This paper presents new applications of Volatile Corrosion Inhibitors (VCI) inside new and/or existing out-of-service pipelines. The system utilizes a combination of soluble and volatile corrosion inhibitors that are directly applied into the pipeline. In some cases, the decrease in the corrosiveness of environment is done by increasing the pH. Different approaches are discussed depending on pipeline design and operating considerations of the owner. A recurring issue during the construction and commissioning, and sometimes operation, of facility pipe (pump station and terminal) assets is the creation of internal corrosion threats due to leftover hydrotest water or product. Available methods for removing the water or product entirely, or applying inhibitor chemicals to the hydrotest medium or product, are time-consuming and expensive. In 2015, 2016, and 2017 VCI chemicals were applied to various facility piping systems in lieu of other methods which would mitigate internal corrosion threats. This method, while not a best-practice in the oil and gas industry at the time, was shown through laboratory testing to be effective at mitigating both biological and generalized internal corrosion. The application of VCI was also proven to be safe for the personnel involved, which was one of the original objections of the operator, and the application process resulted in significant cost savings at the time of commissioning. This paper details a single preservation project as an example.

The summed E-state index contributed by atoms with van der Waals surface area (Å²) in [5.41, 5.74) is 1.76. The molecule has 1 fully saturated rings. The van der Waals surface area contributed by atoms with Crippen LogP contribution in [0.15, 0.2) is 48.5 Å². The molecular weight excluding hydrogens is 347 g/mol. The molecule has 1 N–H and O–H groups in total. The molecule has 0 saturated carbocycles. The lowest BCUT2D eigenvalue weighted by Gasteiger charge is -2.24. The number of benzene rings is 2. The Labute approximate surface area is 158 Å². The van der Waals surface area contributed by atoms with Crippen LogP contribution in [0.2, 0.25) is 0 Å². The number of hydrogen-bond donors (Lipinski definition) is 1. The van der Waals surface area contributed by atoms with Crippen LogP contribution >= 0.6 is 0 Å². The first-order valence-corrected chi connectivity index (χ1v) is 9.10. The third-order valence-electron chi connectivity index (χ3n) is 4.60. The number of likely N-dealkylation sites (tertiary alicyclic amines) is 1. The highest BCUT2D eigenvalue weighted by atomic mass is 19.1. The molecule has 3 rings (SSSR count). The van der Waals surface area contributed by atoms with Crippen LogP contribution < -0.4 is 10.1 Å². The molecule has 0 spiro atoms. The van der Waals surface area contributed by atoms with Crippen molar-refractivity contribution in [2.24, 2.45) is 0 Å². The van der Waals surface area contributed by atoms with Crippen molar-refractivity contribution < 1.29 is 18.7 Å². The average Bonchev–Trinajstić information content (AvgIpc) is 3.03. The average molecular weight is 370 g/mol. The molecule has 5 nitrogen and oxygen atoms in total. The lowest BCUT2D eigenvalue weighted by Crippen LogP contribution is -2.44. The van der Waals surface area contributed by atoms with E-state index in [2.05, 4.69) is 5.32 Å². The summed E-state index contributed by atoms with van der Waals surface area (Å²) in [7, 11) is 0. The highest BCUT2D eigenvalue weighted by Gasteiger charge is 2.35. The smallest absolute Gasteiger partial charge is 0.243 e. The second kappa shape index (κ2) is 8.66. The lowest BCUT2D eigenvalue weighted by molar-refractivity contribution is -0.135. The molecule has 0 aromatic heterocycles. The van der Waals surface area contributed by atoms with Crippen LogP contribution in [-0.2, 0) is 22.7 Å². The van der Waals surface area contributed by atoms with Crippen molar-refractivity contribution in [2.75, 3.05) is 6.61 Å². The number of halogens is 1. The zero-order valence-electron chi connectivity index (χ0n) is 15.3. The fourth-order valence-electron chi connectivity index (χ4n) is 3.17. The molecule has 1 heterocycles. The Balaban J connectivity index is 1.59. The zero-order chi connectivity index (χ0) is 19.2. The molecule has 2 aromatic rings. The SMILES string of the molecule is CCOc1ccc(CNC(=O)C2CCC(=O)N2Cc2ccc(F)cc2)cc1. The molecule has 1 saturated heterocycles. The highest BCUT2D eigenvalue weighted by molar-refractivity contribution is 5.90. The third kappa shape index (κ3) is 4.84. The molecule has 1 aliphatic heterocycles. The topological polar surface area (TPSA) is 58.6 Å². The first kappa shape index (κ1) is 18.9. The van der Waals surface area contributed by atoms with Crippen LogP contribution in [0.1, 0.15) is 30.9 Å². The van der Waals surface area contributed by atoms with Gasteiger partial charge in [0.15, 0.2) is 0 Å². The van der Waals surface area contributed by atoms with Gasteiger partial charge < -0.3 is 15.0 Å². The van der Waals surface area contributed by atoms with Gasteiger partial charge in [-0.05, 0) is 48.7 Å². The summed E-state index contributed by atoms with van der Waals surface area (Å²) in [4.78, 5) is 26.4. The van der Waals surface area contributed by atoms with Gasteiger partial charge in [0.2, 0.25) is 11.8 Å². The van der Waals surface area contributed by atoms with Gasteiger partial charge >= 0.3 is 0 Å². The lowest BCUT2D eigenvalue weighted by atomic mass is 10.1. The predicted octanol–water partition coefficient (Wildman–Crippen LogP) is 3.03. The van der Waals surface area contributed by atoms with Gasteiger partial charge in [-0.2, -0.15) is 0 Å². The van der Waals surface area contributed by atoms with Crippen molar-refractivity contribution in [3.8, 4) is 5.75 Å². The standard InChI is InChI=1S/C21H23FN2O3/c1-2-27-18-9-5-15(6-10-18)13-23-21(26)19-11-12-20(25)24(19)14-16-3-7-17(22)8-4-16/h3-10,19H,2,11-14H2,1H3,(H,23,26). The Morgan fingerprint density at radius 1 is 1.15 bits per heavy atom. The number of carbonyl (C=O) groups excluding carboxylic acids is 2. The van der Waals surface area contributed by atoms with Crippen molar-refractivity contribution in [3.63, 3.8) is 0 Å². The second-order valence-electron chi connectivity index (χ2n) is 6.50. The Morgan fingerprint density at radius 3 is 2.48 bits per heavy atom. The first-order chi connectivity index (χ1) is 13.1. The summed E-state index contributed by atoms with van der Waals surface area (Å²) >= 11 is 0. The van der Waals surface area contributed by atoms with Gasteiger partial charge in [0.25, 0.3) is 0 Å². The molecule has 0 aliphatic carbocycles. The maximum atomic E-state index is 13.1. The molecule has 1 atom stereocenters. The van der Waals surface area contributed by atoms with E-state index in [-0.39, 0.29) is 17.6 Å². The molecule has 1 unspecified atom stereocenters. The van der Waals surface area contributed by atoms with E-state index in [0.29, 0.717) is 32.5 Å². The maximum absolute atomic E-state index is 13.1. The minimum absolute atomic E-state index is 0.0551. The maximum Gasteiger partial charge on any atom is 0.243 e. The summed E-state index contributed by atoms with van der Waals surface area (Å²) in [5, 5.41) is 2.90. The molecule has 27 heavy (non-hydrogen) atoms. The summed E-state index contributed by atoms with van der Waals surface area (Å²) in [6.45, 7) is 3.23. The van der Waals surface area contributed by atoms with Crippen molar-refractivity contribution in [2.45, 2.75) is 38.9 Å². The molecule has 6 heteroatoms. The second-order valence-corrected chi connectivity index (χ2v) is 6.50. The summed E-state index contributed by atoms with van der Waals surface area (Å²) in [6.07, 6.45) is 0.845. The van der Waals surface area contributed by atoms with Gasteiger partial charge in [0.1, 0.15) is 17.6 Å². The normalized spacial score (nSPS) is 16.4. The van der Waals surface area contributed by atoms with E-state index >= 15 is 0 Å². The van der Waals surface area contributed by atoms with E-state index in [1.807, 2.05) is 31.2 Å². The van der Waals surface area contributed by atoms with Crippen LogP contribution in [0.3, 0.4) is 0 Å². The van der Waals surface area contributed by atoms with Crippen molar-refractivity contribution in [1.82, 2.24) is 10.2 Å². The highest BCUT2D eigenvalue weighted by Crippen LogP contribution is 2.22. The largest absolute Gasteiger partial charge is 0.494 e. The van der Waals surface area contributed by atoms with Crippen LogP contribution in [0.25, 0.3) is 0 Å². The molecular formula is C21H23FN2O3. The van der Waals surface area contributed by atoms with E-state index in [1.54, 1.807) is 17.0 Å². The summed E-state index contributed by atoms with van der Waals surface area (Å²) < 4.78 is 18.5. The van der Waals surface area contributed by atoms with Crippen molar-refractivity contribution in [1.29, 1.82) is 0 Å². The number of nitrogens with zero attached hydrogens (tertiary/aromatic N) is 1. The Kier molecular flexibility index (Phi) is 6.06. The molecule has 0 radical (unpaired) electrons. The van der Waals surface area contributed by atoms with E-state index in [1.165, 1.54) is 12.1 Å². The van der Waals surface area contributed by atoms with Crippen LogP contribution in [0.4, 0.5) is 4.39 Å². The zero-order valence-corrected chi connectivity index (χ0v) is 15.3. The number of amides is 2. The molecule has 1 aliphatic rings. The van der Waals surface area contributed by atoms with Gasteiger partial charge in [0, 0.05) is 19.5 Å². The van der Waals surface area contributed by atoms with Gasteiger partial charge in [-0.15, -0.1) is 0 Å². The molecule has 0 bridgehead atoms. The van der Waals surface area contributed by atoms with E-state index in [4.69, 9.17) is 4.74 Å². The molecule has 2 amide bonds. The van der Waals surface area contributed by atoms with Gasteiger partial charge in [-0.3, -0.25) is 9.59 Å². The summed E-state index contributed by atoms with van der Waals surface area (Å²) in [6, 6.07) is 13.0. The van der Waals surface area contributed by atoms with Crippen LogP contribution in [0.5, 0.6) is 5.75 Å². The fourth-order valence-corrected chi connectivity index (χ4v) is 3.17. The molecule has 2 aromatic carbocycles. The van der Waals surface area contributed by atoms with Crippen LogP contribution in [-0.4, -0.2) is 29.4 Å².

Internal corrosion in metal pipelines is one of the greatest time-dependent threats affecting newly constructed, deactivated, or idled assets. New construction presents additional variables, such as leftover uninhibited hydrotest water, that increase the risks associated with internal corrosion. In mainline pipe that can be cleaned, inhibited, and inspected with inline tools and devices launched from traps, there are a multitude of ways to mitigate the risks presented by internal corrosion. However, with facility pipe, internal corrosion threats - especially from leftover hydrotest water where the pipe was not internally lined - are compounded by configurations that make owners unable to clean, inhibit, or inspect with inline tools (in most cases). In the case of buried facility pipe, external direct inspection is not possible to prevent leaks or ruptures, the consequence of which could be worsened by an inability for local staff to inspect visually, and the lack of leak detection equipment that would otherwise be present for a mainline system and thoroughfare facility pipe.
A proposed method for Liquid Petroleum Pipeline Internal Corrosion Direct Assessment (LP-ICDA) has been developed that is consistent with the general principles of other Direct Assessment (DA) methods. The scope of LP-ICDA complements those of dry gas ICDA (DG-ICDA) and wet gas ICDA (WGICDA).